The company included then Minister of Education Dr. Rupert Roopnaraine and known members of the PNC.
“In 2016/2017 the taxpayers had to pay for the construction of the facilities in time for the 50th Anniversary by way of supplementary financial provisions with no disclosure as to the total costs incurred. Again, there was no resort to any form of public procurement. Despite repeated demands, they cannot produce any credible records to the Office of the Auditor General, in relation to this project. This matter was also brought to the attention of the newly appointed constitutional Public Procurement Commission in September 2017 to investigate and no action has been taken,” Teixeira reminded, before going on to the pre-feasibility study for a New Demerara Harbour Bridge.
It has been reported that the contract for this study was in September 2017 awarded to a company that did not bid despite there being a public tender where 12 companies bid and one was shortlisted.
“This procurement breach was also documented to the Public Procurement Commission in the same month and to date, it has taken no action to investigate or rectify the matter,” she stressed.
The opposition Chief Whip then turned her attention to the Production Sharing Agreement with ExxonMobil’s subsidiary which she contends was “surreptitiously negotiated” in 2016.
“This Government…for over a year refused to make it public despite thunderous public pressure…the exposure of the …agreement with Exxon signed in June 2016, remains the subject of major public debate,” Teixeira stated, adding that “the government’s sale of the country’s newly found oil and natural gas resources for a pittance is a shame on all Guyanese and a stain Guyana will have to endure for decades to come. Even the IMF and countless international petroleum watchdog bodies have found this to be a flawed agreement in violation of basic acceptable international standards for first discovery oil countries and have noted that Guyana will be grossly disadvantaged from reaping its just rewards.”
Attention was also drawn to the US$18M signing bonus received from this agreement which according to the parliamentarian was “surreptitiously stashed in a secret bank account” with not a word uttered about it to the public for over a year.
“In December 2017, the media exposed proof of the USD $18 M signature bonus that government received from Exxon. The funds were put in a Bank of Guyana interest bearing foreign currency account instead of being deposited in the Consolidated Fund as required by the constitution… [a] matter [which] has been taken to the courts [even as] government continues to refuse to move the monies to the Consolidated Fund to reflect accurately the country’s revenues in compliance with the constitution,” Teixeira stated.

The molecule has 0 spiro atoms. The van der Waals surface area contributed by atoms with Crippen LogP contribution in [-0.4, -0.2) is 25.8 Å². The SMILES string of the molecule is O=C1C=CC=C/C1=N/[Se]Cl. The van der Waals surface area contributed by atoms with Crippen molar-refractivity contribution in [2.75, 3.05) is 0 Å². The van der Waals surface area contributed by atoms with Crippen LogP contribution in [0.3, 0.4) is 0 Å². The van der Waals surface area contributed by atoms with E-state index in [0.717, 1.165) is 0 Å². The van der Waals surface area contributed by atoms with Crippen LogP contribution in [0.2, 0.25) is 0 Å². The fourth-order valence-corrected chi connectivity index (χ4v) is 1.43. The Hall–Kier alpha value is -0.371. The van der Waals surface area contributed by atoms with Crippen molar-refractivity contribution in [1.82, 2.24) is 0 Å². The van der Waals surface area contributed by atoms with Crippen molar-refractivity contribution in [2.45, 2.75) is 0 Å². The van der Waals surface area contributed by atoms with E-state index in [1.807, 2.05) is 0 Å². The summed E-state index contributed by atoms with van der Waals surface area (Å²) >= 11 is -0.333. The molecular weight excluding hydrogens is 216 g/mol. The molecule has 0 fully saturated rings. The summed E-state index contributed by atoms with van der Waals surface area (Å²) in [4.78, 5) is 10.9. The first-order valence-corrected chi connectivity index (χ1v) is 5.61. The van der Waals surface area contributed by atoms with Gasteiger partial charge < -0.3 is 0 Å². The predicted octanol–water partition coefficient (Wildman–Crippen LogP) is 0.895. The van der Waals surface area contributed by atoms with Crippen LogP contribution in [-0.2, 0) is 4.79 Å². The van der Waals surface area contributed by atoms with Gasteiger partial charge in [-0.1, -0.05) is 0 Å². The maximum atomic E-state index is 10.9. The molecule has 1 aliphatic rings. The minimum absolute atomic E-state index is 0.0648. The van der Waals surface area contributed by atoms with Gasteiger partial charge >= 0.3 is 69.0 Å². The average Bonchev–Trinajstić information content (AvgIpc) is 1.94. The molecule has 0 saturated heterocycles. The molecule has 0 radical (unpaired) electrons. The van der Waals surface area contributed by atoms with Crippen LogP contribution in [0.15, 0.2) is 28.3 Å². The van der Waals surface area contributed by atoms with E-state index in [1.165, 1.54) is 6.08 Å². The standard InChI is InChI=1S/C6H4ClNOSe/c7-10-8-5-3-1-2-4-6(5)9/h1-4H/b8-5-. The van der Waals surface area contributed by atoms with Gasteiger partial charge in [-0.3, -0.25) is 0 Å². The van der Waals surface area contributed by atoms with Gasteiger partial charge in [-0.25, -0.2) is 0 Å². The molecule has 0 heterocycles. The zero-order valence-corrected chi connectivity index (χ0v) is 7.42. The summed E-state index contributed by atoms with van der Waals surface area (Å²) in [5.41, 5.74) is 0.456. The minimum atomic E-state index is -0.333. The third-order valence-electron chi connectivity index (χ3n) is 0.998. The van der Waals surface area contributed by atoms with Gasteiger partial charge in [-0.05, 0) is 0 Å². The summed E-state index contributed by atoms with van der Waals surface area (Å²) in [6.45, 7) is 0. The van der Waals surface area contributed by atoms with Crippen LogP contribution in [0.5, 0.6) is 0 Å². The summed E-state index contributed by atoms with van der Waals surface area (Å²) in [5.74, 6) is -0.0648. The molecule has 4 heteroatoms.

Government was further criticized by Teixeira for taking 30 months to appoint the Integrity Commission which after 3 months is not functioning after defeating a 2016 parliamentary opposition motion calling for all Members of Parliament to make public their income tax submissions and their Integrity Commission declarations for the previous 10 years. All after “secretly paying itself, retroactively, a 100% increase in salary, to July 1, 2015, mere weeks after assuming office.”
Teixeira asked how in the light of this list of transgressions by this Government, can one wonder why the Parliamentary Opposition, critical national stakeholders and thousands of Guyanese are angry at the audacity of this government to accuse others of corruption when there is nothing being done to stop this “corruption haemorrhage” undermining the rule of law in the country.
She challenged Thomas to utilize the “super powers” he has been granted by the passage of the SARA Act to take action “to bring members of the present government to book.”
“As they say clean your own house so that others can see the light and know you are serious about fighting corruption! You are right, sir, “Corruption is everyone’ business”; we have made it ours, maybe you can demonstrate to the Guyanese people that it is yours,” Teixeira stated.
Table showing summary of the findings from the 2016 Auditor General’s Report